British Columbia

Vancouver Pride Festival ends with a virtual parade and nod to history

Vancouver's Pride Week came to an end Sunday with a virtual parade and an acknowledgement of its roots.

Online celebration of LGBTQ community a success despite COVID-19 restrictions, organizer says

‘Wish You Were Here’ by HFOUR is pictured in Jim Deva Plaza as part of Vancouver’s Pride Art Walk in downtown Vancouver. Streets were quieter this year during Pride Week as most events went online due to COVID-19. (Ben Nelms/CBC)

Vancouver's Pride week came to an end Sunday with a virtual parade and an acknowledgement of its roots.

Although city streets weren't filled with rainbow flags, floats and music this year, the online festival was an overall success, said Andrea Arnot, executive director of Vancouver Pride Society.

"I think it went really well," she said.

"It was really important for us to create a week of virtual events so that people can tune in from wherever they were and still feel that sense of being part of something bigger than themselves, and to not feel alone."

More than 30 events were held online throughout the week, including anti-racism workshops, drag shows and discussion panels including a queer history panel — something Arnot said was a highlight that will be incorporated into the festival in the future.

"A lot of queer history is not written down in a textbook, so capturing people's stories on video and having those productions will be really important," she said.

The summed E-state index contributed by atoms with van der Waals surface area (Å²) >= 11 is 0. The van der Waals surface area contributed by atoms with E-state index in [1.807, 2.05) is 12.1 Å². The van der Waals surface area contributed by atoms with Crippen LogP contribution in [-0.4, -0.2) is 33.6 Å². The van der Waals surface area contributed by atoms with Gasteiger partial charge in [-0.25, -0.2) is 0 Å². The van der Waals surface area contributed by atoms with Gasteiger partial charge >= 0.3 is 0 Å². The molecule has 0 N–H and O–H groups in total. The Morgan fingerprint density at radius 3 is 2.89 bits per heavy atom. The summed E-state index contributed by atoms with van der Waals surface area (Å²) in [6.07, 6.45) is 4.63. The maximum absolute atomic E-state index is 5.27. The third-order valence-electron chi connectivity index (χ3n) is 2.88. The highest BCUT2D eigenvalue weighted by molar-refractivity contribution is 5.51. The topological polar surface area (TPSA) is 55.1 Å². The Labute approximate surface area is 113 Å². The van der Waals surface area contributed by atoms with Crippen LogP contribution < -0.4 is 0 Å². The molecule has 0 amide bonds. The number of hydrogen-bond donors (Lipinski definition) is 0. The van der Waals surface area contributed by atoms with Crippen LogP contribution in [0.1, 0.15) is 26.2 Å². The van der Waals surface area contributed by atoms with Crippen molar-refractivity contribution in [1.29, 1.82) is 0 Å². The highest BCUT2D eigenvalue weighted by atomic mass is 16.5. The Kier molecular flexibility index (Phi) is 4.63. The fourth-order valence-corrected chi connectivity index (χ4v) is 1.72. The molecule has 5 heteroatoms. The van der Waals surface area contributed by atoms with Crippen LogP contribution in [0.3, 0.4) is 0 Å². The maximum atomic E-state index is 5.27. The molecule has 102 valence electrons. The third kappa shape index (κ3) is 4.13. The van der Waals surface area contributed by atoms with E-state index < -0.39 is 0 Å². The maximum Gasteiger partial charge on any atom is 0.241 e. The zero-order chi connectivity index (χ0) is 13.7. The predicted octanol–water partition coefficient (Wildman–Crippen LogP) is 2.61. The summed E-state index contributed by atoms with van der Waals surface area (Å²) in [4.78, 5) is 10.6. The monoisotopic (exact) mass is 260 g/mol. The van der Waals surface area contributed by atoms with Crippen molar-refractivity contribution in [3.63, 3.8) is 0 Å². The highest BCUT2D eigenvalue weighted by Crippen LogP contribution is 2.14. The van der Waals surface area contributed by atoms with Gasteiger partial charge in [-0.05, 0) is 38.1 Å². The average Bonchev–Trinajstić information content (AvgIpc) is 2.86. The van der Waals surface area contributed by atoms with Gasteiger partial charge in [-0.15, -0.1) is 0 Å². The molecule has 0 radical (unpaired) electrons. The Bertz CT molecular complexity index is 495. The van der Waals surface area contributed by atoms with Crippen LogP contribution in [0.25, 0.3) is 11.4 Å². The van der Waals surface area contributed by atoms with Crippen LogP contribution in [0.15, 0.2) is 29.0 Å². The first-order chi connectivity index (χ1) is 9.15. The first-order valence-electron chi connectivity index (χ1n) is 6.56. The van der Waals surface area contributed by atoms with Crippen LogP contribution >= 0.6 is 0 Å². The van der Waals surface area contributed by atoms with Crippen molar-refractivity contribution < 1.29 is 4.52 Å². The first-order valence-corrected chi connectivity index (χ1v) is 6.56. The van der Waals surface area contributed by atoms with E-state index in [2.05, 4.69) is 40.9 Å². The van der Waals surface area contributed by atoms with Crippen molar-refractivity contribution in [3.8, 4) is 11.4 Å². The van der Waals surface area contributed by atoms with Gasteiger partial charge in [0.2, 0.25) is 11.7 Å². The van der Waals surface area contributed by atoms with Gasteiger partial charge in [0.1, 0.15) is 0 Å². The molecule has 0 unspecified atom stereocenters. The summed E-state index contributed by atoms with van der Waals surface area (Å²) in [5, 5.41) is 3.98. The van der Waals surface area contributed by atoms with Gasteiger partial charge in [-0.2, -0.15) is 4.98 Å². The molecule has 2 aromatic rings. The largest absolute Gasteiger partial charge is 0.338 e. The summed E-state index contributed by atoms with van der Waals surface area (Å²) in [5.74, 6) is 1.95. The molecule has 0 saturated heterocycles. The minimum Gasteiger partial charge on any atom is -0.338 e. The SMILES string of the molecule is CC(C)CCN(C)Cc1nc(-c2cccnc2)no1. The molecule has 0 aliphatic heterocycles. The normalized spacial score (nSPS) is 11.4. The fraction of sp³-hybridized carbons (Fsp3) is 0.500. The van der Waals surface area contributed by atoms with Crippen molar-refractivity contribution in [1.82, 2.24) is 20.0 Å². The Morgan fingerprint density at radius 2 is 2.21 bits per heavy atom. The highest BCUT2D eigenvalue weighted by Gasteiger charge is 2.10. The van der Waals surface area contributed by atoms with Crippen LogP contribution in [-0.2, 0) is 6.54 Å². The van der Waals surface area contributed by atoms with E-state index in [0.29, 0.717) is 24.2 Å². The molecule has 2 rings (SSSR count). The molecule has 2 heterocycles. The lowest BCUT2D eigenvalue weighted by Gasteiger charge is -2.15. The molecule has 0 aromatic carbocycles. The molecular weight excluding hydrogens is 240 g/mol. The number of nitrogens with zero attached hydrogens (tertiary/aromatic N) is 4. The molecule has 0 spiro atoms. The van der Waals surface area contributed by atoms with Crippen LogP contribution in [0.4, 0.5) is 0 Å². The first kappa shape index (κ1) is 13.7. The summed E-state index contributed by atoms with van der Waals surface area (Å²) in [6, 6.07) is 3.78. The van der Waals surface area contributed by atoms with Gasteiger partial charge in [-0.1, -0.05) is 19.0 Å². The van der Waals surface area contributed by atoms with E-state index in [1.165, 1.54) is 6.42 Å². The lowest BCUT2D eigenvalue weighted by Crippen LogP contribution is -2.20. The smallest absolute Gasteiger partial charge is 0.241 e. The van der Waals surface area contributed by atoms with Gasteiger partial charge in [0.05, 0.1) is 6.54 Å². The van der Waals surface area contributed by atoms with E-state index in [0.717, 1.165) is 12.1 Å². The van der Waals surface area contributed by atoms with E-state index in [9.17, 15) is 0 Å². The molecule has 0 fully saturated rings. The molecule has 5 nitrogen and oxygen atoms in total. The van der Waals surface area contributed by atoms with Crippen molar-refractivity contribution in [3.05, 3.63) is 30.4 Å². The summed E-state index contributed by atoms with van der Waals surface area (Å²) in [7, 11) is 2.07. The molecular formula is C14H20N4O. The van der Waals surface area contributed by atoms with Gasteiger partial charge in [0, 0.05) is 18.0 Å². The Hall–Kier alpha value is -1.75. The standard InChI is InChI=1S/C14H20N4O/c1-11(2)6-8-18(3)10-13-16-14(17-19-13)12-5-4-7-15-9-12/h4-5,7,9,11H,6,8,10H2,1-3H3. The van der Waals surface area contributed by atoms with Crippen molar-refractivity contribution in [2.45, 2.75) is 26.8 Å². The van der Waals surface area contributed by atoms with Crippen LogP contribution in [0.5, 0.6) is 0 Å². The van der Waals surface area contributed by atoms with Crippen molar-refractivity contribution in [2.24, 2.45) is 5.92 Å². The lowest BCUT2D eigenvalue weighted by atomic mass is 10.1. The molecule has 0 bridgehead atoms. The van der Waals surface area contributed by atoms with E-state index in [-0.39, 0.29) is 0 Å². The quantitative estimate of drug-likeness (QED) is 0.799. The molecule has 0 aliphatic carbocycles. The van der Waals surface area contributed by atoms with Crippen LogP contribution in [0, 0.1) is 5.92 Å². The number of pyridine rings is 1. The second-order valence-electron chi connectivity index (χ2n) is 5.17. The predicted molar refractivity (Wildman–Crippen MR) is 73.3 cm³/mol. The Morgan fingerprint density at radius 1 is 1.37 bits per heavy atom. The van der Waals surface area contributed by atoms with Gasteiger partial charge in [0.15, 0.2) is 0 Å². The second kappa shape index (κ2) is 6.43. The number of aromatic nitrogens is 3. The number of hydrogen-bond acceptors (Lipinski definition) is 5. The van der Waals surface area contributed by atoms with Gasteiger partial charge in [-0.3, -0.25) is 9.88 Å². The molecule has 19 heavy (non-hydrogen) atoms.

One event remained offline: an art walk with five locations in the city's downtown and West End. The artwork will remain up until Aug. 3.

The festival culminated with the virtual parade, performances and a documentary about 40 years of Pride history.

Organizers focused on honouring that history, celebrating the LGBTQ community and looking forward to work that remains to be done.

Although the pandemic forced drastic changes to this year's festival, Arnot said she believes it will go down in history as another example of the LGBTQ community's ability to overcome adversity and connect with each other no matter what.

"Our queer and trans communities have gone through different crises in the past and we've been resilient and strong," she said.

"We've made it through. We're going to make it through this year, as well."

Art installations, like this one called ‘Butterflies in Spirit’ by Morgan Asoyuf in Morton Park, can be seen until Aug. 3 as part of Vancouver’s Pride Art Walk. (Ben Nelms/CBC)


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